- Facilitated peer learning: youth work practitioners need their own peer learning and networking opportunities. At the the same time, they need opportunities for inter-disciplinary exchange (e.g. with other disciplines from the youth policy triangle, i.e. policy and research, and with other sectors, including formal education, private philanthropy, development cooperation, etc.). This will foster a focus on the political and civic mission of youth work, and result in the emergence of innovative practices for its implementation under today’s political, cultural, social and economic conditions.
- More and better competence development opportunities and offers: the ‘political’ needs to once again become a fundamental framework and content for European youth work. This would require, among other things, the operationalisation of existing competence models into training-specialised offers; the reintroduction of regular ‘standardised’ training courses for youth workers and youth leaders using the European programmes to learn the basics of critical emancipatory pedagogy and how to adapt it to the current socio-political conditions relevant to the European youth work projects receiving funding and training on the civic and political mission of European youth work for managers and project officers working in the European youth work programmes.
- Systematic evaluation and research: mapping key approaches as well as their effectiveness to the political and other themes being addressed in European youth work projects is essential. Explicit enquiries into whether and how those conducting European youth work construct it as political and also into the relationship between the impacts identified and the pedagogical approaches in use could be included in established youth work evaluation processes. Conducting such enquires as participatory action youth research involving the young people concerned would provide depth and meaning and avoid such research becoming sterile data collection.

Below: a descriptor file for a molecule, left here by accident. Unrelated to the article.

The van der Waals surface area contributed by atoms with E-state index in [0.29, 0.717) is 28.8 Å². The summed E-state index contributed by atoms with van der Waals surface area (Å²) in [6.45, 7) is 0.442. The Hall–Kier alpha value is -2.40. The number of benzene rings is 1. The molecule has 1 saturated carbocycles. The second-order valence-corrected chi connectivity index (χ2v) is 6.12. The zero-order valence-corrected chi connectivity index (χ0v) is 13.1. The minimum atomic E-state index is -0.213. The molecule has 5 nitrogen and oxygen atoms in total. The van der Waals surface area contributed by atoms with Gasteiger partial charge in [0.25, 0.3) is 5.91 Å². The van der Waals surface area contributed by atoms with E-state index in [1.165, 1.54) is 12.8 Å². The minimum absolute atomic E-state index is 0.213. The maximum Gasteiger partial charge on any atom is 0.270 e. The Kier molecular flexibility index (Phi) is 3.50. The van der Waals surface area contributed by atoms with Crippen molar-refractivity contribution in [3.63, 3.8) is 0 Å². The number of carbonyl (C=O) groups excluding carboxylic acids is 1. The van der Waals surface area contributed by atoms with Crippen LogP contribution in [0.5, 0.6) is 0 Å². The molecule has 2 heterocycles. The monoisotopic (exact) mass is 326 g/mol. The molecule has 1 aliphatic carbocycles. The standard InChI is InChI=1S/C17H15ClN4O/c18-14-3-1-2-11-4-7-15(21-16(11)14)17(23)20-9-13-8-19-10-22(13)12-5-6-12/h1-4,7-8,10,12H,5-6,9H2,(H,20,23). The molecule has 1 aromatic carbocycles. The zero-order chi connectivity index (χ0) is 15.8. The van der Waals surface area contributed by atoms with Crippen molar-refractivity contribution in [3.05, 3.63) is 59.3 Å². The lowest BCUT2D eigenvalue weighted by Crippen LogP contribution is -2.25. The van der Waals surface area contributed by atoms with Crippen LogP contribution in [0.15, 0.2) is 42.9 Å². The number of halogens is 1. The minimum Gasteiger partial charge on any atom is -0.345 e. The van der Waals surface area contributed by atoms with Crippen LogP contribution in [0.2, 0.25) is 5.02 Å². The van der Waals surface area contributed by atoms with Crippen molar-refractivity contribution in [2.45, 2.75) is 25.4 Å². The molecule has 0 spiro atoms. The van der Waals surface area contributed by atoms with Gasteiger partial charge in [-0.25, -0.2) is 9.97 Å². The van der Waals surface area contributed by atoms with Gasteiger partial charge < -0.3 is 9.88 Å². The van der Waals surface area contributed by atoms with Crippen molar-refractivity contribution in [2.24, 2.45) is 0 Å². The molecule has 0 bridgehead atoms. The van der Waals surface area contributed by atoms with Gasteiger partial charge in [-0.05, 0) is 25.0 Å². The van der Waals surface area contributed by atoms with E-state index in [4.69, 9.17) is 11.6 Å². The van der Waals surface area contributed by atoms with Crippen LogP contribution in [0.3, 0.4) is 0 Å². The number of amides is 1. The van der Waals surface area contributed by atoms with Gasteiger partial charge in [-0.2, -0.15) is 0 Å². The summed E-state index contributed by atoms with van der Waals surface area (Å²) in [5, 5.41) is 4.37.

- Fit-for-purpose funding: funding approaches need to take into account new and unprecedented challenges to efforts for progressive social change as initiated and implemented by young people. Structural change in the funding operations of key stakeholders is necessary, including efforts to reduce unnecessary bureaucracy, to develop more creative outreach strategies and to favour a culture of dialogue and communication with grantees.
- Educational innovation: pedagogy in European youth work needs to be politically explicit and to focus on critical engagement with themes and processes inherent to the health of democracy, rule of law and human rights, locally, nationally and at the European level. The power dynamics that are inherent in the positioning of young people in projects must be a key quality criterion for assessment when it comes to grant-making as well as a key question for the pedagogical approach.